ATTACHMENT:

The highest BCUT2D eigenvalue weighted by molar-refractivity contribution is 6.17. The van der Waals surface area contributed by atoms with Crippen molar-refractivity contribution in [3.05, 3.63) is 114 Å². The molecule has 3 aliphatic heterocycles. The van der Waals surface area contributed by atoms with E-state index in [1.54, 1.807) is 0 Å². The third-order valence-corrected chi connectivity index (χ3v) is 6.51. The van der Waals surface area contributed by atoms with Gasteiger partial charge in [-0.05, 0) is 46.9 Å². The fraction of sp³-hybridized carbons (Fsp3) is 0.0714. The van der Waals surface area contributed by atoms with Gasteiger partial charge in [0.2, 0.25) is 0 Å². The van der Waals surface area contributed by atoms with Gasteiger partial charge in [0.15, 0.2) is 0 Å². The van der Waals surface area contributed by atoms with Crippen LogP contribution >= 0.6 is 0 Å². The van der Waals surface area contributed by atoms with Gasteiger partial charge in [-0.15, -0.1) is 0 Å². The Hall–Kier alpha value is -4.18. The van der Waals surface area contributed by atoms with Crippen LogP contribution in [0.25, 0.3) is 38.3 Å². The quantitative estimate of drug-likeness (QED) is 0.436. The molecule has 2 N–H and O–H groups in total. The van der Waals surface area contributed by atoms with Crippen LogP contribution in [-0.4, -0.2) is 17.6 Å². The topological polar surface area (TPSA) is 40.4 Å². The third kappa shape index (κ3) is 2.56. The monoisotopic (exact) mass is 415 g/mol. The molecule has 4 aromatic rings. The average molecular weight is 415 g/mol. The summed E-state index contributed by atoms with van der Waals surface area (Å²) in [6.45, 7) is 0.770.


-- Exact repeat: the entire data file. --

The highest BCUT2D eigenvalue weighted by molar-refractivity contribution is 6.17. The van der Waals surface area contributed by atoms with Crippen molar-refractivity contribution in [3.05, 3.63) is 114 Å². The molecule has 3 aliphatic heterocycles. The van der Waals surface area contributed by atoms with E-state index in [1.54, 1.807) is 0 Å². The third-order valence-corrected chi connectivity index (χ3v) is 6.51. The van der Waals surface area contributed by atoms with Gasteiger partial charge in [-0.05, 0) is 46.9 Å². The fraction of sp³-hybridized carbons (Fsp3) is 0.0714. The van der Waals surface area contributed by atoms with Gasteiger partial charge in [0.2, 0.25) is 0 Å². The van der Waals surface area contributed by atoms with Gasteiger partial charge in [0.15, 0.2) is 0 Å². The van der Waals surface area contributed by atoms with Crippen LogP contribution >= 0.6 is 0 Å². The van der Waals surface area contributed by atoms with Gasteiger partial charge in [-0.15, -0.1) is 0 Å². The Hall–Kier alpha value is -4.18. The van der Waals surface area contributed by atoms with Crippen LogP contribution in [0.25, 0.3) is 38.3 Å². The quantitative estimate of drug-likeness (QED) is 0.436. The molecule has 2 N–H and O–H groups in total. The van der Waals surface area contributed by atoms with Crippen LogP contribution in [-0.4, -0.2) is 17.6 Å². The topological polar surface area (TPSA) is 40.4 Å². The third kappa shape index (κ3) is 2.56. The monoisotopic (exact) mass is 415 g/mol. The molecule has 4 aromatic rings. The average molecular weight is 415 g/mol. The summed E-state index contributed by atoms with van der Waals surface area (Å²) in [6.45, 7) is 0.770.